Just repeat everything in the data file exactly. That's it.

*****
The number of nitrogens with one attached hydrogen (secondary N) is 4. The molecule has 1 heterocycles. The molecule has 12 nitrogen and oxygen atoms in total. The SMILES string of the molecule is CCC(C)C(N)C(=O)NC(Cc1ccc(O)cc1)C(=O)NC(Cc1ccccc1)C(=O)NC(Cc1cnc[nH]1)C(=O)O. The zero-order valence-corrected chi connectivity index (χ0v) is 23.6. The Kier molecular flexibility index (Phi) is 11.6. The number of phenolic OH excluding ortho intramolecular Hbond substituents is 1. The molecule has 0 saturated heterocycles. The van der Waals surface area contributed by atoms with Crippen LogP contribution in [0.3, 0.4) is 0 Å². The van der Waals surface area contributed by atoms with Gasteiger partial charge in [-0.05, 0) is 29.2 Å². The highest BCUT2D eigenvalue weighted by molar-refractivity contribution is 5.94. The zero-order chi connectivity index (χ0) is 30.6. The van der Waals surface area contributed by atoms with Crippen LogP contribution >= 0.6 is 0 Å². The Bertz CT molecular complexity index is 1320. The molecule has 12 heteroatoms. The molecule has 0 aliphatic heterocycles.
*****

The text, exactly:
The number of nitrogens with one attached hydrogen (secondary N) is 4. The molecule has 1 heterocycles. The molecule has 12 nitrogen and oxygen atoms in total. The SMILES string of the molecule is CCC(C)C(N)C(=O)NC(Cc1ccc(O)cc1)C(=O)NC(Cc1ccccc1)C(=O)NC(Cc1cnc[nH]1)C(=O)O. The zero-order valence-corrected chi connectivity index (χ0v) is 23.6. The Kier molecular flexibility index (Phi) is 11.6. The number of phenolic OH excluding ortho intramolecular Hbond substituents is 1. The molecule has 0 saturated heterocycles. The van der Waals surface area contributed by atoms with Crippen LogP contribution in [0.3, 0.4) is 0 Å². The van der Waals surface area contributed by atoms with Gasteiger partial charge in [-0.05, 0) is 29.2 Å². The highest BCUT2D eigenvalue weighted by molar-refractivity contribution is 5.94. The zero-order chi connectivity index (χ0) is 30.6. The van der Waals surface area contributed by atoms with Crippen LogP contribution >= 0.6 is 0 Å². The Bertz CT molecular complexity index is 1320. The molecule has 12 heteroatoms. The molecule has 0 aliphatic heterocycles.